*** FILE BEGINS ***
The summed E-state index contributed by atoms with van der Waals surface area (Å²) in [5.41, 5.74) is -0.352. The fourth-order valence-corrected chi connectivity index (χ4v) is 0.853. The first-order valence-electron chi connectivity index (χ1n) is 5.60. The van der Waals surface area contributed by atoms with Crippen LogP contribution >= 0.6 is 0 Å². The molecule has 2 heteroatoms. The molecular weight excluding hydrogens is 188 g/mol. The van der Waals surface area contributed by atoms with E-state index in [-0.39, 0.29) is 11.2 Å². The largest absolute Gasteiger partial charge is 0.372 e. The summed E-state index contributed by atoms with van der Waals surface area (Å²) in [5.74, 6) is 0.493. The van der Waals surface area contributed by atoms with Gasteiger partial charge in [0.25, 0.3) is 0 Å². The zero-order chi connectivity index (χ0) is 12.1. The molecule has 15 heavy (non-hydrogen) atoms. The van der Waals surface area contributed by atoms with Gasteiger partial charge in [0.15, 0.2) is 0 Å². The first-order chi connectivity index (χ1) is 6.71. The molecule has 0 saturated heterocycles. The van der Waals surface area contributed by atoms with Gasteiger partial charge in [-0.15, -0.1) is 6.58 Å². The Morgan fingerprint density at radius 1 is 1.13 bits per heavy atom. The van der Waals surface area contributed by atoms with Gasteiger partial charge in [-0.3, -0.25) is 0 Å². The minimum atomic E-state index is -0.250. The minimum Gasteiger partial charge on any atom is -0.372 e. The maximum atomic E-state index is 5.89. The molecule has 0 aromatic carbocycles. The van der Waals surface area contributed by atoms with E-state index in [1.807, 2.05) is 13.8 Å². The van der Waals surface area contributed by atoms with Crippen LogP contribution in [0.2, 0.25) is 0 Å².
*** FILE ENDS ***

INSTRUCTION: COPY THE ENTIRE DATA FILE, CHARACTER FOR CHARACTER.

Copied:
The summed E-state index contributed by atoms with van der Waals surface area (Å²) in [5.41, 5.74) is -0.352. The fourth-order valence-corrected chi connectivity index (χ4v) is 0.853. The first-order valence-electron chi connectivity index (χ1n) is 5.60. The van der Waals surface area contributed by atoms with Crippen LogP contribution >= 0.6 is 0 Å². The molecule has 2 heteroatoms. The molecular weight excluding hydrogens is 188 g/mol. The van der Waals surface area contributed by atoms with E-state index in [-0.39, 0.29) is 11.2 Å². The largest absolute Gasteiger partial charge is 0.372 e. The summed E-state index contributed by atoms with van der Waals surface area (Å²) in [5.74, 6) is 0.493. The van der Waals surface area contributed by atoms with Gasteiger partial charge in [0.25, 0.3) is 0 Å². The zero-order chi connectivity index (χ0) is 12.1. The molecule has 15 heavy (non-hydrogen) atoms. The van der Waals surface area contributed by atoms with Gasteiger partial charge in [0.15, 0.2) is 0 Å². The first-order chi connectivity index (χ1) is 6.71. The molecule has 0 saturated heterocycles. The van der Waals surface area contributed by atoms with Gasteiger partial charge in [-0.15, -0.1) is 6.58 Å². The Morgan fingerprint density at radius 1 is 1.13 bits per heavy atom. The van der Waals surface area contributed by atoms with Gasteiger partial charge in [-0.3, -0.25) is 0 Å². The minimum atomic E-state index is -0.250. The minimum Gasteiger partial charge on any atom is -0.372 e. The maximum atomic E-state index is 5.89. The molecule has 0 aromatic carbocycles. The van der Waals surface area contributed by atoms with E-state index in [1.807, 2.05) is 13.8 Å². The van der Waals surface area contributed by atoms with Crippen LogP contribution in [0.2, 0.25) is 0 Å².